“But when he was yet a great way off, his father saw him, and had compassion, and ran, and fell on his neck, and kissed him. And the son said unto him, Father, I have sinned against heaven, and in thy sight, and am no more worthy to be called thy son.


“But the father said to his servants, ‘Bring forth the best robe, and put it on him; and put a ring on his hand, and shoes on his feet: And bring hither the fatted calf, and kill it; and let us eat, and be merry: For this my son was dead, and is alive again; he was lost, and is found.’ And they began to be merry” (Luke 15:18-24).


Notice that the father didn’t pay any attention to the son’s telling him about his guilt. The father was just so elated to start again, that the son was forced to totally scan out the past and get started new. The first thing they did was have a party.


Jesus gave the commandment to love God above all, and to “love thy neighbor as thyself” (Matt. 22:39). Have you ever thought about the fact that if we are to love our neighbor as ourselves, then we have to love ourselves first? If we think about forgiving others, but we haven’t forgiven ourselves, then we’ve got it turned around backwards.


The beginning of a new year seems like a good time to take a quick look at the past year, admit our errors, ask forgiveness of God, forgive ourselves, and move ahead. Hebrews 11 gives us many examples of people from the Bible who were just like us, endeavoring to live a good life for God. They went through hard times, they made mistakes too, but they didn’t get burdened down by guilt. Even murderers like David and Paul were able to drop the guilt. They scanned out the past and moved forward into the grace of God:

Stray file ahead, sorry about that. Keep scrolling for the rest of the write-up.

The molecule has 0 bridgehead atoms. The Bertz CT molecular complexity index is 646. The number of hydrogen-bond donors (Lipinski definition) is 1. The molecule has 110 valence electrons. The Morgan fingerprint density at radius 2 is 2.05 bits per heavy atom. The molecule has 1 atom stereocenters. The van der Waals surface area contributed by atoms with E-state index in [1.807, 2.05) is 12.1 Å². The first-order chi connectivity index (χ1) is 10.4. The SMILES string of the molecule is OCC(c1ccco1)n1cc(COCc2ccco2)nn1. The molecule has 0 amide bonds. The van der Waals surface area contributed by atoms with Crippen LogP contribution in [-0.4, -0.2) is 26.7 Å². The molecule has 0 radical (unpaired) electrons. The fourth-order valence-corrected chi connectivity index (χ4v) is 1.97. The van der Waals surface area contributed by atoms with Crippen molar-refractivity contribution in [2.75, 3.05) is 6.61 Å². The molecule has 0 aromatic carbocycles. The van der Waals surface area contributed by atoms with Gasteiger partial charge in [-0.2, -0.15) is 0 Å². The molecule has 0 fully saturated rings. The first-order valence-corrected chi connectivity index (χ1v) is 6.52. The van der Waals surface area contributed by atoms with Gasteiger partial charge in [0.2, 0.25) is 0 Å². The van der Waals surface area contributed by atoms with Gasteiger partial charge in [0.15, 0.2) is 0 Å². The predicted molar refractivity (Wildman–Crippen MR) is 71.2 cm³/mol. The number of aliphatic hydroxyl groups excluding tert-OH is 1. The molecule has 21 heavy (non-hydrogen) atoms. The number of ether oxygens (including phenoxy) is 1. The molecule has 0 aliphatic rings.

“Wherefore seeing we also are compassed about with so great a cloud of witnesses, let us lay aside every weight, and the sin which doth so easily beset us, and let us run with patience the race that is set before us, looking unto Jesus the author and finisher of our faith” (Heb. 12:1-2)


“Being confident of this very thing, that he which hath begun a good work in you will perform it until the day of Jesus Christ” (Phil. 1:6.)


I love the way The Message translates what Paul said to the Philippians:


“I’m not saying that I have this all together, that I have it made. But I am well on my way, reaching out for Christ, who has so wondrously reached out for me. Friends, don’t get me wrong: By no means do I count myself an expert in all of this, but I’ve got my eye on the goal, where God is beckoning us onward—to Jesus. I’m off and running and I’m not turning back.


“So let’s keep focused on that goal, those of us who want everything God has for us. If any of you have something else in mind, something less than total commitment, God will clear your blurred vision—you’ll see it yet! Now that we’re on the right track, let’s stay on it” (Phil. 3:12-16 MSG).


Love, Carolyn



  1. Do you take a few minutes first thing in the morning to give your entire attention to the Lord? How do you do this? What do you say? What does He say back?
  2. Can you think of a small way you might have a party or celebration over leaving guilt behind?
  3. What have you done recently to show love to yourself?

This was a revised version of a chapter from my first book, WINGS: A JOURNEY IN FAITH. Available on Amazon as an e-book or in paperback. Also portions available as a free pdf file  .